Personal social networks and organizational affiliation of South Asians in the United States



Abstract Background Understanding the social lives of South Asian immigrants in the United States (U.S) and their influence on health can inform interpersonal and community-level health interventions for this growing community. This paper describe the rationale, survey design, measurement, and network properties of 700 South Asian individuals in the Mediators of Atherosclerosis in South Asians Living in America (MASALA) social networks ancillary study. Methods MASALA is a community-based cohort, established in 2010, to understand risk factors for cardiovascular disease among South Asians living in the U.S. Survey data collection on personal social networks occurred between 2014 and 2017. Network measurements included size, composition, density, and organizational affiliations. Data on participants’ self-rated health and social support functions and health-related discussions among network members were also collected. Results Participants’ age ranged from 44 to 84 (average 59 years), and 57% were men. South Asians had large (size=5.6, SD=2.6), kin-centered (proportion kin=0.71, SD=0.28), and dense networks. Affiliation with religious and spiritual organizations was perceived as beneficial to health. Emotional closeness with network members was positively associated with participants’ self-rated health (p-value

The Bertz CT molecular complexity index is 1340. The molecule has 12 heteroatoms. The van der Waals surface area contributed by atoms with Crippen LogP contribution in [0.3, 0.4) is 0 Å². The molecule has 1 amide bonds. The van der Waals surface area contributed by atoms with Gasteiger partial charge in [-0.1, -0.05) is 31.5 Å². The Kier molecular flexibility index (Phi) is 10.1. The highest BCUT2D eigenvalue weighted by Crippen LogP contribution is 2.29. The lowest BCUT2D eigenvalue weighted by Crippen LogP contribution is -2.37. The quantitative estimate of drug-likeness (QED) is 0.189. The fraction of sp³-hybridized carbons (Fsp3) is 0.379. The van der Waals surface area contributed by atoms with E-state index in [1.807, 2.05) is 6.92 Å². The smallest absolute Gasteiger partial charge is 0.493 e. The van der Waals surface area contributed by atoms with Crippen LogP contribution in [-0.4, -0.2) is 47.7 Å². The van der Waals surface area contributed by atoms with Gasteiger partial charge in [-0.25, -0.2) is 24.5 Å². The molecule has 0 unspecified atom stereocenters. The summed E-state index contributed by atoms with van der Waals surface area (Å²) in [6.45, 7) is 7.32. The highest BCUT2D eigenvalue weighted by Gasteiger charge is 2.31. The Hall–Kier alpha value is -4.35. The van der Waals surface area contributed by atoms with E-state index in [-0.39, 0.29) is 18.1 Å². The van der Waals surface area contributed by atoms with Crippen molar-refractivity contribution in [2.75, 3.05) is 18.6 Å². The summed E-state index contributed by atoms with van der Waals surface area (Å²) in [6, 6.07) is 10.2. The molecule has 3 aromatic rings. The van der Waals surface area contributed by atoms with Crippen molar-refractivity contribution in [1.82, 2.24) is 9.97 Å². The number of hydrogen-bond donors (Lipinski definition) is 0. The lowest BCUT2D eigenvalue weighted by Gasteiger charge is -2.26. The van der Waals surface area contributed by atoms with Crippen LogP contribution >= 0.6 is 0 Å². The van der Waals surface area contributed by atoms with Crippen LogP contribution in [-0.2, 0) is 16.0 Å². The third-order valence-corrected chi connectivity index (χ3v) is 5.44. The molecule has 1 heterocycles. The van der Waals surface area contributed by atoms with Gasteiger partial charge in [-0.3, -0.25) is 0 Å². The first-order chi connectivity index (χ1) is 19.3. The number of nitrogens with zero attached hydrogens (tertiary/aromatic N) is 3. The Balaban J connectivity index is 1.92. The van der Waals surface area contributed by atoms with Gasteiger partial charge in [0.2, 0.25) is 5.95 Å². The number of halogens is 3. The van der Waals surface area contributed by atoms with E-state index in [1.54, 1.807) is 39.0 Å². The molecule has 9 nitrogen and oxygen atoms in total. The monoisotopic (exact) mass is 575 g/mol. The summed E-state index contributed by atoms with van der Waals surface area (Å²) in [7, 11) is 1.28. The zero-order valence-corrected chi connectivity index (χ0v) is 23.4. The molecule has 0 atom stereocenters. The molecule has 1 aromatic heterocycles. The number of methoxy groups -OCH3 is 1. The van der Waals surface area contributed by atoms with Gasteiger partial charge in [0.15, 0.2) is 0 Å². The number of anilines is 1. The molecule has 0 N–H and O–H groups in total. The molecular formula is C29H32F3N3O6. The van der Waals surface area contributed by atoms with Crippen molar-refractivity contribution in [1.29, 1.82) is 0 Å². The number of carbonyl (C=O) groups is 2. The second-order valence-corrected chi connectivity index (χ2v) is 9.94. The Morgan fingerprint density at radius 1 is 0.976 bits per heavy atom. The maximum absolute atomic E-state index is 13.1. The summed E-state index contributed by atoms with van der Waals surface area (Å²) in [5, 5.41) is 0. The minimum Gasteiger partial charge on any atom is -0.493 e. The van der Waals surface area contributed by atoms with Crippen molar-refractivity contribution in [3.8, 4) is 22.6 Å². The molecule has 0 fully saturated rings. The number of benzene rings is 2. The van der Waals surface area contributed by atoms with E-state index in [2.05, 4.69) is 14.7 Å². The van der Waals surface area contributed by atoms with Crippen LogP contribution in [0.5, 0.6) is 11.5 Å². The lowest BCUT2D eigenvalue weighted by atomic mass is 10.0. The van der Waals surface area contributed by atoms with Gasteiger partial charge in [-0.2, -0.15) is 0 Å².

Date made available2018

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